Genetic defect makes cardiac care a family affair
Teamwork is the name of the game when it comes to the Aleo family.
And that’s exactly what they brought to the U-M Frankel Cardiovascular Center nearly four years ago when their story was first told.
On April 15, 2013, 15 members of the Aleo family gathered at the CVC to support Denise Aleo, who was having surgery to repair a descending aortic aneurysm.
The family drew attention not only for its size, but also because each visitor wore a maize and blue T-shirt that read, “We Love Team Patel.” The words were in reference to Himanshu Patel, M.D., a cardiac surgeon set to perform surgery on Denise that day.
It was neither the first nor the last time Patel would come into their lives.
Over the past eight years, the Aleo family has developed a close relationship with Patel, a renowned expert in aortic surgery. Prior to treating Denise, Patel repaired aortic aneurysms in Denise’s brother, Sam, and her sister, Teri.
All three Aleo siblings, as well as five of their nine children, have tested positive for a thoracic aortic genetic disorder caused by a defect in the SMAD3 gene.
The SMAD3 gene defect can result in a connective tissue abnormality. Connective tissue makes up bones, tendons, ligaments and skin, as well as blood vessels, which is why the disorder can result in life-threatening aortic issues. Early detection is key.
When found early, physicians can monitor and treat aortic aneurysms. Eventually, the aneurysm will need to be surgically repaired to prevent life-threatening events such as an acute aortic dissection or rupture of the aorta.
The prospect of a SMAD3 defect requires affected families to be vigilant, said cardiovascular center genetic counselor Rajani Aatre, M.S., M.Sc.
“First-degree relatives (parents, siblings and children) of a person carrying the gene defect have a 50 percent probability of having it, too, and have the greatest chance of developing an aneurysm,” Aatre said. “This is why they need to be screened.”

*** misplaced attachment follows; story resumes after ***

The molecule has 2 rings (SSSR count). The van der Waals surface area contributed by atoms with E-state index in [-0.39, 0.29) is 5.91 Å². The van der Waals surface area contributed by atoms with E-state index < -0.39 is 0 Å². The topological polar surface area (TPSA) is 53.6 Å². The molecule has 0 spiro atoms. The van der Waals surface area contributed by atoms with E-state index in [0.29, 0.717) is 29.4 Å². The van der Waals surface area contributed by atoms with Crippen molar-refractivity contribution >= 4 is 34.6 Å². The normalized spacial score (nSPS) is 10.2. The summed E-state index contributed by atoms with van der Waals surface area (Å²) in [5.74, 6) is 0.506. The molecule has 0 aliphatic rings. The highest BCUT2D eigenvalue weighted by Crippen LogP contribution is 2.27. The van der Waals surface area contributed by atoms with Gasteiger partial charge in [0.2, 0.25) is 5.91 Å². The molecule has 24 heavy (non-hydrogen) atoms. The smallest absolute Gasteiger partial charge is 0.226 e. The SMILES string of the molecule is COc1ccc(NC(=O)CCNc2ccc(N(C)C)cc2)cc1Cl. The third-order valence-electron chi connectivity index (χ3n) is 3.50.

A blood test can detect the defect.
The Aleo family continues to face heart issues. Teri underwent surgeries to repair an aneurysm in May and July 2015, and Denise, now 57, underwent a second surgery in November of that year for an aortic root aneurysm.
Most recently, Denise’s 37-year-old son, Tony, had his aortic valve replaced with a mechanical valve after experiencing a ruptured aorta in August.
Family members with symptoms take medication for high blood pressure, commonly associated with the condition. They also receive regular surveillance imaging to monitor existing aneurysms or look for new developments.
Members of the Aleo family praise the treatment they’ve received at U-M as unparalleled, even in the face of uncertainty.
“Dr. Patel told my brother he didn’t know if I’d come off the table,” said Teri, 58, the first in her family to be diagnosed with a descending aortic aneurysm — and who was treated in 2009 at the cardiovascular center. “They saved our lives.”
Patel said caring for the Aleo family has allowed his team to learn more about SMAD3 and its effects on patients’ health.
“With the family’s involvement,” he said, “we have been able to reach out to colleagues at the University of Texas Health Science Center at Houston who conduct basic research on the effects of SMAD3 on the aorta.”
Sharing their story
With teamwork comes the prospect of cheerleading.
In addition to maintaining a positive outlook to cope with the stress of living with a serious genetic disorder, the Aleos are willing to openly discuss the condition to promote wider awareness.
“Our condition and information about the SMAD3 gene mutation is gaining attention,” said Teri, noting that the recent death of actor Alan Thicke from a ruptured aorta has spread the word to a wider audience. “People reach out to me when they find out I have the condition and want to know more about it.”
She’s happy to share her story, with the hope that it will help save a life.
For more stories like this one, check out the Michigan Health Blog.